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John A. Scott

The accidental death of MP Norman Cole precipitates a hung parliament allowing a core of extreme right-wing politicians to seize power. Telford, a high-ranking but unworldly public servant, is approached by Cole’s wife who believes her husband was murdered and asks him to investigate on her behalf. The reward for this, he hopes, will be her love. Despite the bizarre and threatening nature of his investigations, he remains convinced that the ‘scribbled note’ about the meeting with ‘N’ holds the key to what he seeks.

Meanwhile in an increasingly nightmarish city, in a countryside owing more to the Middle Ages than to the 1940s, or in two distant prison camps, a range of Australians struggle to find their own truths, a way back to love, and a means of survival - be it Roy and Vic, each struggling to validate and empower their painting; be it the artist’s model Missy, torn between passion and fidelity; or the writer Henningsen and Head of the Emergency Government Warren Mahony, each battling with their tenuous sanities.

Told in a wide range of styles, N is a remarkable work of imagination woven about two unforgettable love stories.


John A. Scott’s long-awaited novel, his first in over a decade, is set in an imagined, though frighteningly familiar, Australia. It is the early 1940s and Melbourne is a fractious city. A corrupt right-wing government has recently seized a balance of power and the country is at war against a southward-moving Japanese army.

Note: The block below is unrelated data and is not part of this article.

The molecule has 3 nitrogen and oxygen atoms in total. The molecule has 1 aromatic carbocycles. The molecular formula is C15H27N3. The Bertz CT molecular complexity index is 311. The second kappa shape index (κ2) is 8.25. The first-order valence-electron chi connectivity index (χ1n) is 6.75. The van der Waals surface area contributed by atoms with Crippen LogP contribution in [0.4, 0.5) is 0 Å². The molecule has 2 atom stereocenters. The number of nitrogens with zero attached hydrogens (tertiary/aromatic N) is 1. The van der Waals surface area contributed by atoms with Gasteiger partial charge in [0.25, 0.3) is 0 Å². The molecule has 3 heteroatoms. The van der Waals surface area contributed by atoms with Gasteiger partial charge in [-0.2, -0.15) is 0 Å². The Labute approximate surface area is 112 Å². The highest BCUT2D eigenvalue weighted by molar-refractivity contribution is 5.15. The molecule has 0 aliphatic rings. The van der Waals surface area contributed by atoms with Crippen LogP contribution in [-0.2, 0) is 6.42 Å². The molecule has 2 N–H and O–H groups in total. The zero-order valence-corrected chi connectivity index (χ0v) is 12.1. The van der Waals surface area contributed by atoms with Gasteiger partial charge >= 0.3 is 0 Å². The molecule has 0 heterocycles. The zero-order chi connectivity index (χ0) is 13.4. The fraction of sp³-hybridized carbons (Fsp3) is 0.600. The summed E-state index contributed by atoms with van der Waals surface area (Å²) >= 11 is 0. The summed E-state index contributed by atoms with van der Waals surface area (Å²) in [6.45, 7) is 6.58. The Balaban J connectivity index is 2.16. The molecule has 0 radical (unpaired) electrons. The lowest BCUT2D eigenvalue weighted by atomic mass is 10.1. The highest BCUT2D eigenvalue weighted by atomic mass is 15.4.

N is both a brilliant political thriller and the telling of two different, but equally affecting, love stories. The alternating narratives – of modern artists, implicated public servants and defective soldiers – spread and intersect like secret underground tunnels, carefully mapped by Scott. Navigating these, it’s impossible to ignore Scott’s contemporary subtext. In this, N compares to the work of Alexis Wright, for its play with genre and strange, folkloric landscapes, and also to Peter Carey, with its mischievous narrative underpinning. Scott writes from a multitude of characters’ perspectives and in changing narrative styles, adopting the techniques of documentary realism through to prose poetry. The novel is richer, and clearer, for these shifts.

N is particularly animated by its surreal moments; for one example, the hallucinations of war artist, Vic Turner, are visceral and unsettling in their force. Though, equally elegant are Scott’s descriptions of the every day – the changing weather, a child playing with his toy soldiers as his mother watches on.

Scott has crafted a book of grand scope and meticulous intricacies, a weighty, significant contribution to the catalogue of Australian literature. Simply put, this novel is a tour de force. The work commands a careful reading – those who ride with the twisting furrows will find that N is nothing short of superb.

Belle Place is the editor of Readings Monthly.

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